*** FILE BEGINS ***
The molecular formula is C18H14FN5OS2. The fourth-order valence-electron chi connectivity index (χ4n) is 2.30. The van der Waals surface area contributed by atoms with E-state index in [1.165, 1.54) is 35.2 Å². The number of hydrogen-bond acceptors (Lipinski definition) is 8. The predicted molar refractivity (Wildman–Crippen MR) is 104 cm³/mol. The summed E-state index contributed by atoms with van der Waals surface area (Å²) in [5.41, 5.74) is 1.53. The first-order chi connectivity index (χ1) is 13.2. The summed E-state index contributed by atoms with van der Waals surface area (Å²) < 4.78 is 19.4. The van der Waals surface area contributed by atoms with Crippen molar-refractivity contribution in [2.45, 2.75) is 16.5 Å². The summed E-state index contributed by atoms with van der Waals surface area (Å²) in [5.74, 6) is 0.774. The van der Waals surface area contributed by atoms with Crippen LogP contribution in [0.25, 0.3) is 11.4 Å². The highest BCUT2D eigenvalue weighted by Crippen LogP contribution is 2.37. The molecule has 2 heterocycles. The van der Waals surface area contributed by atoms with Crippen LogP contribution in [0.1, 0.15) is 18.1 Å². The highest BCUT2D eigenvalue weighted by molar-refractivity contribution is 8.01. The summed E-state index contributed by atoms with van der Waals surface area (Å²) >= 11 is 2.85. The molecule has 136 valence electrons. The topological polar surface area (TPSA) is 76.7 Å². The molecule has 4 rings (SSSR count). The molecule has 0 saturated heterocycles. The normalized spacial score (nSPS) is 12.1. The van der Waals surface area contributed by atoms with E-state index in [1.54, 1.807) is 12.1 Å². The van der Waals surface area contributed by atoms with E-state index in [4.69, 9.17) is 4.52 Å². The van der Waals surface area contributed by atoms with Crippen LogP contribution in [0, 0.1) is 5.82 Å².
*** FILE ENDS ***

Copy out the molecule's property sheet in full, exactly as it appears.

The molecular formula is C18H14FN5OS2. The fourth-order valence-electron chi connectivity index (χ4n) is 2.30. The van der Waals surface area contributed by atoms with E-state index in [1.165, 1.54) is 35.2 Å². The number of hydrogen-bond acceptors (Lipinski definition) is 8. The predicted molar refractivity (Wildman–Crippen MR) is 104 cm³/mol. The summed E-state index contributed by atoms with van der Waals surface area (Å²) in [5.41, 5.74) is 1.53. The first-order chi connectivity index (χ1) is 13.2. The summed E-state index contributed by atoms with van der Waals surface area (Å²) < 4.78 is 19.4. The van der Waals surface area contributed by atoms with Crippen molar-refractivity contribution in [2.45, 2.75) is 16.5 Å². The summed E-state index contributed by atoms with van der Waals surface area (Å²) in [5.74, 6) is 0.774. The van der Waals surface area contributed by atoms with Crippen LogP contribution in [0.25, 0.3) is 11.4 Å². The highest BCUT2D eigenvalue weighted by Crippen LogP contribution is 2.37. The molecule has 2 heterocycles. The van der Waals surface area contributed by atoms with Crippen LogP contribution in [0.1, 0.15) is 18.1 Å². The highest BCUT2D eigenvalue weighted by molar-refractivity contribution is 8.01. The summed E-state index contributed by atoms with van der Waals surface area (Å²) >= 11 is 2.85. The molecule has 136 valence electrons. The topological polar surface area (TPSA) is 76.7 Å². The molecule has 4 rings (SSSR count). The molecule has 0 saturated heterocycles. The normalized spacial score (nSPS) is 12.1. The van der Waals surface area contributed by atoms with E-state index in [1.54, 1.807) is 12.1 Å². The van der Waals surface area contributed by atoms with E-state index in [4.69, 9.17) is 4.52 Å². The van der Waals surface area contributed by atoms with Crippen LogP contribution in [0, 0.1) is 5.82 Å².